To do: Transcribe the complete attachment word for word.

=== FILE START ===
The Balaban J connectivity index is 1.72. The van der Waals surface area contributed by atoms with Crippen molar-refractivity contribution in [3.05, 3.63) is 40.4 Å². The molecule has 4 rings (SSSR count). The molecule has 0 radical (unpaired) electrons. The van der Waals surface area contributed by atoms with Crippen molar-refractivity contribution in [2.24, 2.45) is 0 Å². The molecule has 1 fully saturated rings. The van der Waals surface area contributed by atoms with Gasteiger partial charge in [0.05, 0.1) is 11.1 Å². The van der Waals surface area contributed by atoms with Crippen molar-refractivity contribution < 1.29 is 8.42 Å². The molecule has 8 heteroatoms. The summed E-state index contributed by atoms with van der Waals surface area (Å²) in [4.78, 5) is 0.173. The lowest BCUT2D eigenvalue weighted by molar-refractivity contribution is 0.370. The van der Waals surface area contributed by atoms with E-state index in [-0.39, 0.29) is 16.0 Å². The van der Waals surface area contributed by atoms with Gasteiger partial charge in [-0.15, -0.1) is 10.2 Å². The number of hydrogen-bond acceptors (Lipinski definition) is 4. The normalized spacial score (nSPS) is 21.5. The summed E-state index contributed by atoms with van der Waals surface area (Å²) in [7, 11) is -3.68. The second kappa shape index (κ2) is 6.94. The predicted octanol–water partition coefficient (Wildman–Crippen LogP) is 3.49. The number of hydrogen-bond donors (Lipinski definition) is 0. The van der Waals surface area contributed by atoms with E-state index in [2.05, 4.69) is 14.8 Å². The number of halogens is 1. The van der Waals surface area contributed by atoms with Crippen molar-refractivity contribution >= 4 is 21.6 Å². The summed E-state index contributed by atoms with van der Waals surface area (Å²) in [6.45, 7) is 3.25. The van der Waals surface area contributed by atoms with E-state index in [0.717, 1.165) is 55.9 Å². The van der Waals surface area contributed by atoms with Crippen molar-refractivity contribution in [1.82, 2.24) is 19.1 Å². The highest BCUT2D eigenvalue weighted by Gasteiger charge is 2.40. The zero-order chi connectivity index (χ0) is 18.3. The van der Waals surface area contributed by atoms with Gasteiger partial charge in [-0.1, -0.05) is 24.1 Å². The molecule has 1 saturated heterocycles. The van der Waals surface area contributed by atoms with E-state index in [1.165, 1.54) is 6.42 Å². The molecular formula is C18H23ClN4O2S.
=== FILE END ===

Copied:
The Balaban J connectivity index is 1.72. The van der Waals surface area contributed by atoms with Crippen molar-refractivity contribution in [3.05, 3.63) is 40.4 Å². The molecule has 4 rings (SSSR count). The molecule has 0 radical (unpaired) electrons. The van der Waals surface area contributed by atoms with Crippen molar-refractivity contribution in [2.24, 2.45) is 0 Å². The molecule has 1 fully saturated rings. The van der Waals surface area contributed by atoms with Gasteiger partial charge in [0.05, 0.1) is 11.1 Å². The van der Waals surface area contributed by atoms with Crippen molar-refractivity contribution < 1.29 is 8.42 Å². The molecule has 8 heteroatoms. The summed E-state index contributed by atoms with van der Waals surface area (Å²) in [4.78, 5) is 0.173. The lowest BCUT2D eigenvalue weighted by molar-refractivity contribution is 0.370. The van der Waals surface area contributed by atoms with E-state index in [-0.39, 0.29) is 16.0 Å². The van der Waals surface area contributed by atoms with Gasteiger partial charge in [-0.15, -0.1) is 10.2 Å². The number of hydrogen-bond acceptors (Lipinski definition) is 4. The normalized spacial score (nSPS) is 21.5. The summed E-state index contributed by atoms with van der Waals surface area (Å²) in [7, 11) is -3.68. The second kappa shape index (κ2) is 6.94. The predicted octanol–water partition coefficient (Wildman–Crippen LogP) is 3.49. The number of hydrogen-bond donors (Lipinski definition) is 0. The van der Waals surface area contributed by atoms with E-state index in [2.05, 4.69) is 14.8 Å². The number of halogens is 1. The van der Waals surface area contributed by atoms with Crippen molar-refractivity contribution >= 4 is 21.6 Å². The summed E-state index contributed by atoms with van der Waals surface area (Å²) in [6.45, 7) is 3.25. The van der Waals surface area contributed by atoms with E-state index in [0.717, 1.165) is 55.9 Å². The van der Waals surface area contributed by atoms with Crippen molar-refractivity contribution in [1.82, 2.24) is 19.1 Å². The highest BCUT2D eigenvalue weighted by Gasteiger charge is 2.40. The zero-order chi connectivity index (χ0) is 18.3. The van der Waals surface area contributed by atoms with Gasteiger partial charge in [-0.1, -0.05) is 24.1 Å². The molecule has 1 saturated heterocycles. The van der Waals surface area contributed by atoms with E-state index in [1.165, 1.54) is 6.42 Å². The molecular formula is C18H23ClN4O2S.